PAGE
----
# Why conductors have more resistance with increase in temperature

Discussion in 'General Electronics Chat' started by logearav, Dec 23, 2011.

1. ### logearav Thread Starter Member

Aug 19, 2011
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Conductors have positive temperature coefficient of resistance. So as temperature rises resistance also increases. What is the reason for this?
While in insulators and semiconductors, resistance decreases with temperature?
When temperature is rised , electrons should break free. Why that does not happen in insulators and semiconductors?

2. ### strantor AAC Fanatic!

Oct 3, 2010
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I'm not sure why, but I don't think it can be lumped such as you have "Conductors have positive temperature coefficient of resistance" & "insulators and semiconductors, resistance decreases with temperature"

not all semiconductors have a negative temperature coefficient; IGBTs do but MOSFETs don't.
as far as conductors, I can't think of one that has a negative temperature coefficient, but I know I've heard of one.

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3. ### Jony130 AAC Fanatic!

Feb 17, 2009
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4. ### steveb Senior Member

Jul 3, 2008
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and watch this.

http://ocw.mit.edu/courses/physics/.../lecture-9-currents-resistivity-and-ohms-law/

The reference given by Jony130 is very good at explaining the different behavior of insulators and conductors. The video I'm referencing is very good at deriving the details of conductivity of conductive metals (Cu is given as the example).

In a nutshell, the reason why resistance of a conductor goes up when temperature goes up is that the conductor has many free charges. These free charges have thermal motion and the average speed goes up with temperature as expected intuitively. The higher speed means that charges colide more often and with a shorter average time. The shorter time between colisions means that the electric field has less time to accellerate the electron; hence the drift velocity is lower when temperature goes up. This is non-intuitive, but if you think about it, it makes sense. Clearly lower drift velocity is going to translate to higher resistance.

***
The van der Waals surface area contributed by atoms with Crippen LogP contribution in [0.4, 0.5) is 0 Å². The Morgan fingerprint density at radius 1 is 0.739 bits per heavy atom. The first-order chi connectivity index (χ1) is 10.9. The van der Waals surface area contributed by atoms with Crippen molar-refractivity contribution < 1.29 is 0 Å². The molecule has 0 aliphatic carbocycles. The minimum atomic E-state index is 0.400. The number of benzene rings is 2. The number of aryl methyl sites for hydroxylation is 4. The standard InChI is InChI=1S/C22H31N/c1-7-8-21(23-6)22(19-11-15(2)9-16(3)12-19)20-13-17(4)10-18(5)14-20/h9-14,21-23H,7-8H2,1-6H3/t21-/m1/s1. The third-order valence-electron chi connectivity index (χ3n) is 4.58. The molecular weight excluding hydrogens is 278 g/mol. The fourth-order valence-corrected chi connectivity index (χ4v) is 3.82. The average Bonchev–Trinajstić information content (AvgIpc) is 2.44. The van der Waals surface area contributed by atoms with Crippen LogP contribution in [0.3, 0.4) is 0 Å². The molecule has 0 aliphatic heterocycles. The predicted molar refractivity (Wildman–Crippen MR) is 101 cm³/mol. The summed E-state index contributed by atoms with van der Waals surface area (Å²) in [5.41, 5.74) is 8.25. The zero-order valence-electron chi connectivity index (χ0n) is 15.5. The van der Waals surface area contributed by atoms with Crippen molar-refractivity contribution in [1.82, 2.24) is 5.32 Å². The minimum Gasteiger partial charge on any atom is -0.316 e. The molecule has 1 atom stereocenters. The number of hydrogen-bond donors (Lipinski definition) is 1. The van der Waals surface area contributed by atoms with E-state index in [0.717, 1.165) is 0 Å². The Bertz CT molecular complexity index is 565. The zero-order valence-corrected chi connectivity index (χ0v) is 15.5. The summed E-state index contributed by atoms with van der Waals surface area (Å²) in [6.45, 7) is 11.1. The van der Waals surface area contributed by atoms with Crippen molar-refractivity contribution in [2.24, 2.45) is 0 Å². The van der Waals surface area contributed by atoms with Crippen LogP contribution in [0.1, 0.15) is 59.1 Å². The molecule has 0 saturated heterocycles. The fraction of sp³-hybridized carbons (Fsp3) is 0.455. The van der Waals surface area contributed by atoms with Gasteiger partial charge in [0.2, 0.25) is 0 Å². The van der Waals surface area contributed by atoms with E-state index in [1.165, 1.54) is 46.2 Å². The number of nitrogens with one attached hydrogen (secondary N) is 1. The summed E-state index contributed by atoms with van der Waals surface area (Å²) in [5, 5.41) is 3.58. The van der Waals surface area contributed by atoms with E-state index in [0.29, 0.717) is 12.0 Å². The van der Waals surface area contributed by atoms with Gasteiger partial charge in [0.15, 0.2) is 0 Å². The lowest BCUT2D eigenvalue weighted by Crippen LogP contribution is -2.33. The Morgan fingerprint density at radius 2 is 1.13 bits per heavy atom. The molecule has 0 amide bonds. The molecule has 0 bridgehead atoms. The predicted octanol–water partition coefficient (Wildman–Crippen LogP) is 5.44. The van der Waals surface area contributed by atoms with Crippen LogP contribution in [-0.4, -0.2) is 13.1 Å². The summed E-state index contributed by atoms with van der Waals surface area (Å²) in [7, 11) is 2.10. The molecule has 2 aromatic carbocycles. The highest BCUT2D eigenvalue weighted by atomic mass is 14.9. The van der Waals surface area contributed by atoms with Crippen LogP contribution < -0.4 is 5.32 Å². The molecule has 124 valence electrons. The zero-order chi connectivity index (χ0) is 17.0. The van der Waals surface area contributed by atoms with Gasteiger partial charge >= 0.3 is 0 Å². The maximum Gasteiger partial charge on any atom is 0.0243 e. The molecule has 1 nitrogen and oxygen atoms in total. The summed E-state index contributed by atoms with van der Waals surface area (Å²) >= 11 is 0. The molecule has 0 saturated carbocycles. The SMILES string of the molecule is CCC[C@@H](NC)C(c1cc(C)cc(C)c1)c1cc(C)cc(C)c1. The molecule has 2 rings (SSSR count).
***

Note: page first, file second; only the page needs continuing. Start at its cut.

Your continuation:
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Dec 26, 2010
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Let us be careful not to confuse the OP. In very broad-brush terms, his statements are in fact correct.

What is key here is that in materials we generally describe as conductor (metals, mostly), free electrons are plentiful. Their resistivity generally increases with temperature, because the increasing thermal vibrations impede the movement of electrons.

Materials classed as insulators generally show an opposite behaviour with resistivity reducing with temperature, because they normally contain very few free electrons, but their numbers tend to increase with temperature as the extra thermal energy increases the probability of electrons breaking free. This generally more than offsets any reduction in their freedom to move.

Semiconductors are an intermediate case: the temperature coefficiient of the material depends on doping levels changing the availability of carriers, among other things. I am no expert about this but clearly positive and negative coefficients are possible, as witness the different types of thermistors which can be made.

Finally, the apparent temperature coefficient of a device is not always just a question of material resistivity. The RDS(ON) of a MOSFET probably is largely due to this, but the turn-on characteristics of a BJT are affected by other things, including very prominently junction saturation current, which is very dependent on heat energy freeing electrons.

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